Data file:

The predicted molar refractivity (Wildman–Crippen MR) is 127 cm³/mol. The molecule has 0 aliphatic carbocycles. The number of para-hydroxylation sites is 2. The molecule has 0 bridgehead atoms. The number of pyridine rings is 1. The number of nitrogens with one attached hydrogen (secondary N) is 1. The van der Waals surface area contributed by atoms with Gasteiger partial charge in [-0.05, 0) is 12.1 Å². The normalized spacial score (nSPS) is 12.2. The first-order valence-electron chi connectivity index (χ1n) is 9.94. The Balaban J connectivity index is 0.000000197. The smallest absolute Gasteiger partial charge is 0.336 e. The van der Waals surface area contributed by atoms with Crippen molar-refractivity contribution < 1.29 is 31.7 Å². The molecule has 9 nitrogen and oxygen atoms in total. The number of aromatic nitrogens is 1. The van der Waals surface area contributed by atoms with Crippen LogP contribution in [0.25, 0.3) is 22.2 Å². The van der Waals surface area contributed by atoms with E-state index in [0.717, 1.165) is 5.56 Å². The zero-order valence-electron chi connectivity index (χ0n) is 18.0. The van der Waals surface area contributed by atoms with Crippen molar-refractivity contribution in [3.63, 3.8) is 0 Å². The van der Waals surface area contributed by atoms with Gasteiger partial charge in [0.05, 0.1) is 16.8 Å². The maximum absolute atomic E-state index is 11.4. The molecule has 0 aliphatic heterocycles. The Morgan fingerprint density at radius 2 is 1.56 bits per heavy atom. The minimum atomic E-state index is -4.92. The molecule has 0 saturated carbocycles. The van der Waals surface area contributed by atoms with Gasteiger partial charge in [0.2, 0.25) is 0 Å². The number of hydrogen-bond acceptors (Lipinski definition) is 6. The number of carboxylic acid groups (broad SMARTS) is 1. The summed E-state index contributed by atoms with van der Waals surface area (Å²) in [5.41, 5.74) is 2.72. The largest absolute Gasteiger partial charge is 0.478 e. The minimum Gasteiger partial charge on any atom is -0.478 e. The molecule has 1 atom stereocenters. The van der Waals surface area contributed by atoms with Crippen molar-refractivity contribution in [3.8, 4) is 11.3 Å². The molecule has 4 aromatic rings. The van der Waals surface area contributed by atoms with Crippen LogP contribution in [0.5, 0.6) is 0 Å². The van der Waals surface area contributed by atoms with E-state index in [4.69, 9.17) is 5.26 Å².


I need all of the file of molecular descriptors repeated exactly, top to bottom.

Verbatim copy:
The predicted molar refractivity (Wildman–Crippen MR) is 127 cm³/mol. The molecule has 0 aliphatic carbocycles. The number of para-hydroxylation sites is 2. The molecule has 0 bridgehead atoms. The number of pyridine rings is 1. The number of nitrogens with one attached hydrogen (secondary N) is 1. The van der Waals surface area contributed by atoms with Gasteiger partial charge in [-0.05, 0) is 12.1 Å². The normalized spacial score (nSPS) is 12.2. The first-order valence-electron chi connectivity index (χ1n) is 9.94. The Balaban J connectivity index is 0.000000197. The smallest absolute Gasteiger partial charge is 0.336 e. The van der Waals surface area contributed by atoms with Crippen molar-refractivity contribution < 1.29 is 31.7 Å². The molecule has 9 nitrogen and oxygen atoms in total. The number of aromatic nitrogens is 1. The van der Waals surface area contributed by atoms with Crippen LogP contribution in [0.25, 0.3) is 22.2 Å². The van der Waals surface area contributed by atoms with E-state index in [0.717, 1.165) is 5.56 Å². The zero-order valence-electron chi connectivity index (χ0n) is 18.0. The van der Waals surface area contributed by atoms with Crippen molar-refractivity contribution in [3.63, 3.8) is 0 Å². The van der Waals surface area contributed by atoms with Gasteiger partial charge in [0.05, 0.1) is 16.8 Å². The maximum absolute atomic E-state index is 11.4. The molecule has 0 aliphatic heterocycles. The Morgan fingerprint density at radius 2 is 1.56 bits per heavy atom. The minimum atomic E-state index is -4.92. The molecule has 0 saturated carbocycles. The van der Waals surface area contributed by atoms with Gasteiger partial charge in [0.2, 0.25) is 0 Å². The number of hydrogen-bond acceptors (Lipinski definition) is 6. The number of carboxylic acid groups (broad SMARTS) is 1. The summed E-state index contributed by atoms with van der Waals surface area (Å²) in [5.41, 5.74) is 2.72. The largest absolute Gasteiger partial charge is 0.478 e. The minimum Gasteiger partial charge on any atom is -0.478 e. The molecule has 1 atom stereocenters. The van der Waals surface area contributed by atoms with Crippen molar-refractivity contribution in [3.8, 4) is 11.3 Å². The molecule has 4 aromatic rings. The van der Waals surface area contributed by atoms with Crippen LogP contribution in [0.5, 0.6) is 0 Å². The van der Waals surface area contributed by atoms with E-state index in [4.69, 9.17) is 5.26 Å².